GEOINT Moves From Stovepipes To the Cloud
A wealth of unclassified data compels the NGA to map out a new knowledge-based future.
Commercial data and tools are defining the future of geospatial intelligence for the agency tasked with providing it across a growing community. From new private-sector satellites to unclassified information extracted from open sources and social media, the ways of collecting, processing and disseminating geospatial intelligence are changing.
The result will be greater flexibility as the National Geospatial-Intelligence Agency (NGA) accommodates its newly acquired wealth of information by moving it to the cloud. The agency will be able to deliver different types of products based on geospatial intelligence (GEOINT) that can be customized to individual customer needs.
The use of commercial products is not new for the NGA, but their employment is accelerating as new commercial systems come online. Applications featuring commercial data range from customer-specific products to baseline NGA information.
Douglas P. McGovern, chief information officer and director of information technology services at the NGA, says the agency is paying close attention to the growth of the small satellite industry and the large number of companies promising to develop more unclassified data sources and services. Nontraditional sources such as social media and even text reports, financial spreadsheets or other big data elements would be of interest to the NGA if they included GEOINT data. Ultimately, McGovern offers, the NGA would consider any unclassified data that is discoverable and accessible.
“I like to think of data as an iceberg,” McGovern says. “In the community, we’ve largely focused on the tip—the classified sources. But there’s a whole new world of data under the waterline in the unclassified domain.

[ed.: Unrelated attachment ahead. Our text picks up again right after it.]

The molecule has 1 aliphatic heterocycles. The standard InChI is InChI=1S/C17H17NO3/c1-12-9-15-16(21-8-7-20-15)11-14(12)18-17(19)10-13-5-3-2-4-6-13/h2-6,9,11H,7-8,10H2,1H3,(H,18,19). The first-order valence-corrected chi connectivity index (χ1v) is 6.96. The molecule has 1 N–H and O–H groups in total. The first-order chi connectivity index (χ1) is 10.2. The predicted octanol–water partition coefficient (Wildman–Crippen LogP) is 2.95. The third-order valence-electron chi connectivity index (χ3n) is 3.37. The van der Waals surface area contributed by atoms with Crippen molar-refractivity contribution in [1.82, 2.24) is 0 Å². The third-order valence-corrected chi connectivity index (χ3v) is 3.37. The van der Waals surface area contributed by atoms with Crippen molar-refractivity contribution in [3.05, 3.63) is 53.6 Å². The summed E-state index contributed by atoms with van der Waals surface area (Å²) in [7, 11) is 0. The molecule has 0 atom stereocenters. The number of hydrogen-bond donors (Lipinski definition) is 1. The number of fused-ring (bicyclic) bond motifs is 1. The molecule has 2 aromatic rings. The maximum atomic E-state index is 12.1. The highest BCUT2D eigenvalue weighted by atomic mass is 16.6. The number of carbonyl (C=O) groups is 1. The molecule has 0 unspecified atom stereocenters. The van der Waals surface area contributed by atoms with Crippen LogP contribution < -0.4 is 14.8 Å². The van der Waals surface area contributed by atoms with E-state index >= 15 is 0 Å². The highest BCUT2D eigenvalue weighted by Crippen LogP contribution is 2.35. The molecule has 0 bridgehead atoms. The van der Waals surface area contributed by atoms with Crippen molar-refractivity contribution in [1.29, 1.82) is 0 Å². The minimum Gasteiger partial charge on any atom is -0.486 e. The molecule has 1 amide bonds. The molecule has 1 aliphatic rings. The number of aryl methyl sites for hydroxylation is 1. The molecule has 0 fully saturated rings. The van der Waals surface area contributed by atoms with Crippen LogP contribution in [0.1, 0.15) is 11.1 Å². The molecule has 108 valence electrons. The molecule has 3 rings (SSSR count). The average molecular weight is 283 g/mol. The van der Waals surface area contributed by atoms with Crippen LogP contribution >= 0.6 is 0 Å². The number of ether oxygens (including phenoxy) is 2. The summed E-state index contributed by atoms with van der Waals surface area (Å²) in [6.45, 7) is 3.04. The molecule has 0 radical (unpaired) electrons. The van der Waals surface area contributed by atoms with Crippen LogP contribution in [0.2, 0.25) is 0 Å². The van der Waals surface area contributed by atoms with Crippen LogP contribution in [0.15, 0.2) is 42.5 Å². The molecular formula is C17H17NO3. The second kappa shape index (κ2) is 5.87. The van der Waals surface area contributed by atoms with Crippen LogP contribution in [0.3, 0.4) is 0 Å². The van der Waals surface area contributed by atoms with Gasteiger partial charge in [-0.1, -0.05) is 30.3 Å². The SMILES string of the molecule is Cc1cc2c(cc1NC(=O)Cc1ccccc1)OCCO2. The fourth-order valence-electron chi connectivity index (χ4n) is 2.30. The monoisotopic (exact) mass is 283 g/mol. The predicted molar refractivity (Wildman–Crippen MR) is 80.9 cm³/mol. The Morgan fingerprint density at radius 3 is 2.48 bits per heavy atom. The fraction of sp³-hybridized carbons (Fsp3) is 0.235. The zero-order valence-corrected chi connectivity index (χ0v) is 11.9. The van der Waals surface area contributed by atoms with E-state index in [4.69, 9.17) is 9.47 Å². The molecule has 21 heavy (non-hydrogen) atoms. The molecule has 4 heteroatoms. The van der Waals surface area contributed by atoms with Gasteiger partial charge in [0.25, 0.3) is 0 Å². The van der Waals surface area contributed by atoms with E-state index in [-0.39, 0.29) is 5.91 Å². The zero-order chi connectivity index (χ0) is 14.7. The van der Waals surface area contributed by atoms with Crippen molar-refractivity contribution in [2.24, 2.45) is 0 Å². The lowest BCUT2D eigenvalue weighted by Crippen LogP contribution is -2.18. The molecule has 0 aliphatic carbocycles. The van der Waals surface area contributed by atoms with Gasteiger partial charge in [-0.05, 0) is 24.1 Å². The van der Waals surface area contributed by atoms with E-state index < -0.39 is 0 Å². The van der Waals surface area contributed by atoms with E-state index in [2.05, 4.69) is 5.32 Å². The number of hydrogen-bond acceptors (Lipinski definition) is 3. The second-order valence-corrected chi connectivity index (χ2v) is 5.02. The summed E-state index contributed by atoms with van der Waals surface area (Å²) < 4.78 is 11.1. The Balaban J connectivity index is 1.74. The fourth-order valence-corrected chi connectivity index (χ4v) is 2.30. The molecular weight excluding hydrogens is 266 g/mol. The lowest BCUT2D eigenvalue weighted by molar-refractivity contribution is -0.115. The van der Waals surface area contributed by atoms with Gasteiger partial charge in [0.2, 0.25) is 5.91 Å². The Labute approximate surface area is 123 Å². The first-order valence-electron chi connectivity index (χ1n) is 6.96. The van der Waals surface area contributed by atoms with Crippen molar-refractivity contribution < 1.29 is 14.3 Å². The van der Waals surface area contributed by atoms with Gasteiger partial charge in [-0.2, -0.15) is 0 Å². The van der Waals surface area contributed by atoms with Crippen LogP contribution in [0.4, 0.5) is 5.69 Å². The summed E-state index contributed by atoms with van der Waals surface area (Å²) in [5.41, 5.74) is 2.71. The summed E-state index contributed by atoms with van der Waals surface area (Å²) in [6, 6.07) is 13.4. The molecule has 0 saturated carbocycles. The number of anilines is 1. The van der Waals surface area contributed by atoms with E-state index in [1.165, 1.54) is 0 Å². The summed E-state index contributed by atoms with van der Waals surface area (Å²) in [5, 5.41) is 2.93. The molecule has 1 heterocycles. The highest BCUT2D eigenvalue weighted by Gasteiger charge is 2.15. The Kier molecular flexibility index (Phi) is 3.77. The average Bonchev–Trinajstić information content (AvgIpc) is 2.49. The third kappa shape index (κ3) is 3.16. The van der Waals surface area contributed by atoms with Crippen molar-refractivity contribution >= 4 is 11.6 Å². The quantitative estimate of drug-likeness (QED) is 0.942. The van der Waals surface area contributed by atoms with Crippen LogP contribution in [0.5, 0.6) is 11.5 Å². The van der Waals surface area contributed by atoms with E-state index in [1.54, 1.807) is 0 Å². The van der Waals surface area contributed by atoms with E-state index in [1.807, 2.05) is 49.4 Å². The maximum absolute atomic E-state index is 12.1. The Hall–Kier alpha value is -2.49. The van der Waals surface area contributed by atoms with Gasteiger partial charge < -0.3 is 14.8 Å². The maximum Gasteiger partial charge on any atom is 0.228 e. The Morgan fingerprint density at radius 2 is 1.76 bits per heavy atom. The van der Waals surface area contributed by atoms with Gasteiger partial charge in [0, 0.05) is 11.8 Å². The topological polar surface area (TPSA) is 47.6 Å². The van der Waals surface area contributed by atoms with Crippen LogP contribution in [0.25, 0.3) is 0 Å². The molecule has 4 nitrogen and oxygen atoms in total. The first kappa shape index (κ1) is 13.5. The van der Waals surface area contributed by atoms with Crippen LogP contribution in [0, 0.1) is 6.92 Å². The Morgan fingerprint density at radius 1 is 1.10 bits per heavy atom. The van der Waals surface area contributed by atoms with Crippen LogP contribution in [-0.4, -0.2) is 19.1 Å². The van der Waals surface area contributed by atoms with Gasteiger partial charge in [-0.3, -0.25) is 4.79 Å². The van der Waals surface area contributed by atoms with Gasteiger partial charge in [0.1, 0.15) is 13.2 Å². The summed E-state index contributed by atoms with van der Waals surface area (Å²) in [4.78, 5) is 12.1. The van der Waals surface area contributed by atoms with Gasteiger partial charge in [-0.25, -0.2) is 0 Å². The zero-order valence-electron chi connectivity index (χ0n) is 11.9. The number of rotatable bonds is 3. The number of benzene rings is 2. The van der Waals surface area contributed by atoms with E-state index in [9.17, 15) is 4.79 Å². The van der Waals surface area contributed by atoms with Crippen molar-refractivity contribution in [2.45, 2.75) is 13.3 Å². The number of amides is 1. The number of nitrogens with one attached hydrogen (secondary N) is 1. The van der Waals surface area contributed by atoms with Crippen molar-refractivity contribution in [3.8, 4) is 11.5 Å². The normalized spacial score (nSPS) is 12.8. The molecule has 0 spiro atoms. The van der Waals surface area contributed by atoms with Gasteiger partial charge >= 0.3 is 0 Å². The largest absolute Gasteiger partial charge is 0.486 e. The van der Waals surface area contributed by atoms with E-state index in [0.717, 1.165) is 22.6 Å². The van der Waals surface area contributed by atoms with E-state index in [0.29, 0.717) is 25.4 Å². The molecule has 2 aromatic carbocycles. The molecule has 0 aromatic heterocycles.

“Our ability to bring all that data to bear, whether it’s from unclassified or classified sources, really presents huge opportunities going forward and gives us an operational advantage over our adversaries,” he declares.
The agency is moving from its stovepiped, system-centered approach to the cloud, McGovern continues. This will permit the NGA to take advantage of the greater variety of available data.
The agency also is working on developing standards for data types and services to ensure they can be used effectively, he says. With these standards, diverse unclassified data can be exploited within the agency’s framework.
The greater flexibility these commercial products will bring to the NGA will allow it to shift its focus to generating more classified and mission-specific information. The agency will be able to apply commercial data to a larger part of its mission and employ its unique assets to harder challenges.
To provide customers with GEOINT-related answers to their questions, the agency must emplace the discovery tools that allow them to canvass both GEOINT knowledge as well as other sources of information. This will permit customers to expand their knowledge beyond conventional patterns.
Traditionally, the NGA would establish physical libraries at customer locations, and imagery products would be delivered to those sites. But sustaining dozens of these libraries was expensive, McGovern notes. Now, the agency brings the apps and the users to the data so they can access services without needing to download excessive imagery. He compares these technologies to what smartphone and tablet users rely on at home.
“We would like to get out of shipping imagery as a good and [instead] make available services where people can consume knowledge on top of the imagery and foundation products,” McGovern explains. “We still provide the raw data when required, but I think it becomes a more interesting conversation when we can provide the insights and the answers that the user actually wants.”
The NGA would provide a base level of service that could be configured to produce what customers regularly want. The agency also can customize its products to suit “unique, rich or boutique GEOINT applications” for customers, McGovern allows. Although the NGA provides unique and boutique services, offering them to everyone would not be cost-effective, he adds.